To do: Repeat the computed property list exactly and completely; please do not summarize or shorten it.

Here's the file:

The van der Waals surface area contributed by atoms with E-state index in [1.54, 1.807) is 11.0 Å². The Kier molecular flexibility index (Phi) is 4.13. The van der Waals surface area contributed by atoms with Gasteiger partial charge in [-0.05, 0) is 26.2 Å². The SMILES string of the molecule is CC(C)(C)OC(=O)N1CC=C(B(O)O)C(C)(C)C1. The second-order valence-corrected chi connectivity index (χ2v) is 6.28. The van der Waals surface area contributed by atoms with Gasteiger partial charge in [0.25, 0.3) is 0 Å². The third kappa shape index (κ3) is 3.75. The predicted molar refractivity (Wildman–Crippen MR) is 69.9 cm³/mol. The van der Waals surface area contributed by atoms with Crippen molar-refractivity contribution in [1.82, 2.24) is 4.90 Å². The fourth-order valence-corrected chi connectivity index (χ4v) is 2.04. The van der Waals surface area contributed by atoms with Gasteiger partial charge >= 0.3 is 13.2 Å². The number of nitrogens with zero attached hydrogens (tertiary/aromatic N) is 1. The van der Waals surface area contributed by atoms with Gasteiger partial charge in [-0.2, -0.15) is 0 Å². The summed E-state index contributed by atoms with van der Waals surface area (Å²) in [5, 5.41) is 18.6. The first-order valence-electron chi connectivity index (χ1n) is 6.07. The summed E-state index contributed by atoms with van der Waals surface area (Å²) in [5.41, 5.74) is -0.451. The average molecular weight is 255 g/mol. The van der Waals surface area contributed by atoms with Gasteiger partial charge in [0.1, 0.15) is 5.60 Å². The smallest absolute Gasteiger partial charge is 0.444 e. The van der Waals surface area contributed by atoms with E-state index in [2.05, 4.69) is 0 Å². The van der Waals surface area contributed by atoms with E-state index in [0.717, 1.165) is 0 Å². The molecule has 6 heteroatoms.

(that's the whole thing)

The van der Waals surface area contributed by atoms with E-state index in [1.54, 1.807) is 11.0 Å². The Kier molecular flexibility index (Phi) is 4.13. The van der Waals surface area contributed by atoms with Gasteiger partial charge in [-0.05, 0) is 26.2 Å². The SMILES string of the molecule is CC(C)(C)OC(=O)N1CC=C(B(O)O)C(C)(C)C1. The second-order valence-corrected chi connectivity index (χ2v) is 6.28. The van der Waals surface area contributed by atoms with Gasteiger partial charge in [0.25, 0.3) is 0 Å². The third kappa shape index (κ3) is 3.75. The predicted molar refractivity (Wildman–Crippen MR) is 69.9 cm³/mol. The van der Waals surface area contributed by atoms with Crippen molar-refractivity contribution in [1.82, 2.24) is 4.90 Å². The fourth-order valence-corrected chi connectivity index (χ4v) is 2.04. The van der Waals surface area contributed by atoms with Gasteiger partial charge >= 0.3 is 13.2 Å². The number of nitrogens with zero attached hydrogens (tertiary/aromatic N) is 1. The van der Waals surface area contributed by atoms with Gasteiger partial charge in [-0.2, -0.15) is 0 Å². The summed E-state index contributed by atoms with van der Waals surface area (Å²) in [5, 5.41) is 18.6. The first-order valence-electron chi connectivity index (χ1n) is 6.07. The summed E-state index contributed by atoms with van der Waals surface area (Å²) in [5.41, 5.74) is -0.451. The average molecular weight is 255 g/mol. The van der Waals surface area contributed by atoms with Gasteiger partial charge in [0.1, 0.15) is 5.60 Å². The smallest absolute Gasteiger partial charge is 0.444 e. The van der Waals surface area contributed by atoms with E-state index in [2.05, 4.69) is 0 Å². The van der Waals surface area contributed by atoms with E-state index in [0.717, 1.165) is 0 Å². The molecule has 6 heteroatoms.